Figure 1. The diagram describes the invention registered in the first analyzed patent from the most general perspective. (Yao & Cai, 2020, Figure 1., p. 3).
The first patent is a system, which “uses machine models to estimate trip durations or distance” (Yao & Cai, 2020, p. 1). By employing machine learning, the registered system claims to analyze the latest information received from real-time databases and create a real-time model of a trip. Also, the system may draw information from a database that contains the history of previous travels. Finally, it is claimed that the invented system combines both sources of information to accurately estimate the duration and distance of a trip (Yao & Cai, 2020). The cloud here, similarly as in the rest of the analyzed cases, is represented with the word “network,” and it is present mainly in the general views of the invention, as an intermediary between the “user” and the “system” (Yao & Cai, 2020, p. 3). However, the depiction of the patent focuses on the “system” itself, leaving the “network” with a short and vague definition:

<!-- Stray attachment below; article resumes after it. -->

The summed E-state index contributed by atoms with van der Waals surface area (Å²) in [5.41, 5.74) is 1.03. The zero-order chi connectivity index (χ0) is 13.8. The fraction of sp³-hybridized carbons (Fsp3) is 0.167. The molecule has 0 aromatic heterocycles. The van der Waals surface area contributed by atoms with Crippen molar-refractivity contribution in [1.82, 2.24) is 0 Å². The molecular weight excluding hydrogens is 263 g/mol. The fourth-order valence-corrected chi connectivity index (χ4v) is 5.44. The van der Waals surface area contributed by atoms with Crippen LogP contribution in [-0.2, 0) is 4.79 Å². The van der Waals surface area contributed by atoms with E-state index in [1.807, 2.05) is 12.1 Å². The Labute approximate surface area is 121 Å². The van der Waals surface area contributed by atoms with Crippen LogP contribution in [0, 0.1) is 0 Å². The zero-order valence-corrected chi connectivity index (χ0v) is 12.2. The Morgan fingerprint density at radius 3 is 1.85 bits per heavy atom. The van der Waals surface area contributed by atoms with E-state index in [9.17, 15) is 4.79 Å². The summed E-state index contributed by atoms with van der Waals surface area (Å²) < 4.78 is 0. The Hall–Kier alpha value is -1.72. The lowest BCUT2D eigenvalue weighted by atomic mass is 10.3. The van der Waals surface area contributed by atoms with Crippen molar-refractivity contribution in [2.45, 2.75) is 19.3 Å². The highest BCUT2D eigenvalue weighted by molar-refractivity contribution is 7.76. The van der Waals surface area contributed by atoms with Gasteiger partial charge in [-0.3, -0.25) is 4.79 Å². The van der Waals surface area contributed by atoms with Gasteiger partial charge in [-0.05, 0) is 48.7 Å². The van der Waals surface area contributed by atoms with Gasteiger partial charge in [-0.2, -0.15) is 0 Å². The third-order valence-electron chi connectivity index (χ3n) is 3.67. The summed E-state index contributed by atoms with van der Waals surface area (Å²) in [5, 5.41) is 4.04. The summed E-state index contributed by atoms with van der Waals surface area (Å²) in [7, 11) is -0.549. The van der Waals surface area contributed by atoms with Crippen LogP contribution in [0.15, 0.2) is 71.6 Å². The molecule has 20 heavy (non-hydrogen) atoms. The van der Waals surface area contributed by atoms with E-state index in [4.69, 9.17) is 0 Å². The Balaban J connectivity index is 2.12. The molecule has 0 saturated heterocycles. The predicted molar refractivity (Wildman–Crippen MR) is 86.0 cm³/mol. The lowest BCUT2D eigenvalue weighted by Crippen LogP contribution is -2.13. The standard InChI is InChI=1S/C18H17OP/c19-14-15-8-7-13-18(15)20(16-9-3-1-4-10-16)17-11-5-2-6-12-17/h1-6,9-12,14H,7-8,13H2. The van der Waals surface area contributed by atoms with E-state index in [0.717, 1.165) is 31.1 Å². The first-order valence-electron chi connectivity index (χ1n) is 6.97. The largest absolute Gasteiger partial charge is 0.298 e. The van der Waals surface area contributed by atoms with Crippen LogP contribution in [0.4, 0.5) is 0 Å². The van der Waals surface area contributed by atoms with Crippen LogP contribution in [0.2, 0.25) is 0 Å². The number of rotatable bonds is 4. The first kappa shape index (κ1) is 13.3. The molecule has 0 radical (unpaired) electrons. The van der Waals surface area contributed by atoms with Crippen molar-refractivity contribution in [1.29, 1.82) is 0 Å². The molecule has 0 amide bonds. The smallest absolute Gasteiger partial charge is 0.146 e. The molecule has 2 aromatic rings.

the network 120, which may comprise any combination of local area and wide area networks employing wired or wireless communication links. In some embodiments, all or some of the communication on the network 120 may be encrypted (Yao & Cai, 2020, p. 12).
Nonetheless, the possibilities of the defined “network,” however vaguely described, are similar to the concept of a limitless and omnipresent cloud. Further, the graphic depiction of the network certainly points to the cloud as the concept being discussed in the patent, as shown in Figure 1.